• Generating a two-dimensional map (901) generally comprises receiving vendor data and generating a two-dimensional overhead map of a retail space based at least in part on the vendor data. Vendor data typically comprises, by way of example and not limitation, a plurality of product location data sets, and/or a plurality of venue or location data sets (such as but not necessarily limited to merchandizing fixture datasets).
  • A product location data set typically comprises product identification information, such as but not limited to product identification, manufacturer and/or supplier and/or distributor, or SKU. A product location data set also generally comprises information about the location of the product in a retail space, such as a location on shelving or gondolas. Product location data typically comprises an x- and y-coordinate identification with respect to an origin point in the retail space. For example, a vendor may store product location as an offset, in inches, of each product from the center of the main entrance to the store. Although examples used herein generally use inches as a measuring unit, any unit may be used in an embodiment. Also, as described elsewhere herein, product location data may further comprise a z-coordinate.
  • A venue or location data set typically comprises information about the physical layout of a retail location, such as coordinates and/or dimensions for the physical shape and size of the retail space, and/or coordinates and/or dimensions for retail structures and/or major store features, such as but not limited to: product display structures and merchandising fixtures, including without limitation shelving, gondolas, endcaps, kiosks, bins, and point-of-purchase/point-of-sale displays; store features such but not limited to entrances, exits, customer service locations, departments, restrooms, and other store features.
  • In an embodiment, each coordinate/dimension in the vendor data is converted to an internal coordinate system (902). This coordinate system may be a fixed coordinate system using the same or different units as the coordinate system used in the vendor data, or may be a scalable coordinate system. By way of example and not limitation, the internal coordinate system may have a range from 0 to 1 and each of the x- and y-coordinates in the vendor data is translated to the 0-1 range of the internal scalable coordinate system. There are several techniques for doing this. In the preferred embodiment, the vendor data is examined to determine the maximum value for an axis, some padding is added to that value, and the resulting range is then converted to the 0-1 scale and each individual location data set value for the axis is interpolated onto the 0-1 scale. Finding the maximum is usually trivial and can be done through any technique known in the art, such as but not limited to an iterative algorithm that stores in memory the highest value detected and thus far and replaces it if a higher value is detected in a subsequent iteration, or sorting the dimensions and identifying the end-points.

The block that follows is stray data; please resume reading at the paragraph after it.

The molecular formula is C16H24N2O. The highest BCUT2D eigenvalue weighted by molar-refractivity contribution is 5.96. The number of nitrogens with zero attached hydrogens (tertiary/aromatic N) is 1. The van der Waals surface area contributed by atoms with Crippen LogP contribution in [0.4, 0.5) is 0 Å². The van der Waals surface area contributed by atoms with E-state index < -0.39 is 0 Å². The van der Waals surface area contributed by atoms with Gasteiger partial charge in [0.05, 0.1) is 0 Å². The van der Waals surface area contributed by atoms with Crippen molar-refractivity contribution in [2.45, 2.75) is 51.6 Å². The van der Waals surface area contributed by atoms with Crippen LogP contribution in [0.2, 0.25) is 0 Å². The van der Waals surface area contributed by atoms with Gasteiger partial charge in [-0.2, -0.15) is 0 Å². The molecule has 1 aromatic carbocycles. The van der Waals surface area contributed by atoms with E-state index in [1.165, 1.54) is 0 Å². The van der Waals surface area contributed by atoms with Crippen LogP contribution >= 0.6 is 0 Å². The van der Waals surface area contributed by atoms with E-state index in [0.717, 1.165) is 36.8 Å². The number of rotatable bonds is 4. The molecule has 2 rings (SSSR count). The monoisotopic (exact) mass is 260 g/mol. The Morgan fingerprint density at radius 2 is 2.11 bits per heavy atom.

• The padding is an additional amount of range on the axis added to the maximum value detected. The padding may be added for a number of reasons, including but not limited to providing symmetry in the unused whitespace on either side of the range, which may cause the resulting generated map to appear more aesthetically pleasing, or to provide for the possibility of future items that will be mapped and which have a higher maximum. The padding amount may be determined or selected using a number of techniques. One such technique is to use a fixed amount; for example, adding 60 inches to the maximum. A second technique is to pad by an amount equal to the minimum; for example, if the minimum x-axis value detected is 39 inches, add 39 inches of padding to the maximum. A third technique is to pad by a predetermined percentage; for example, if the predetermined percentage is ten percent (10%) and the maximum found is 330 inches, adding 33 inches of padding to the maximum. A fourth technique is to pad by a percentage or amount, where the percentage or amount is based upon a statistical measure of the values for an axis, such as the variance or standard deviation.
  • In an alternative embodiment, padding may not be added. For example, the maximum range of the space to be mapping may be known, which may eliminate the need to add padding. By way of example and not limitation, the maximums may be provided by the vendor (such as but not limited to in the vendor data) or may have previously been determined, provided, or estimated through other means.
  • Interpolating the vendor coordinates onto the scale is typically a matter of applying simple mathematical operations. For example, where the scalable coordinate system uses 0 through 1, the corresponding coordinate value on that scale is equal to each location data set coordinate's percentage of the maximum plus the padding. For example, if the maximum x-coordinate (plus padding) is 363 inches, and a given location data set in vendor data has a coordinate of 74 inches, the percentage is calculated by dividing 363 into 74, and arriving at a (rounded) scalable coordinate value of 0.2038568.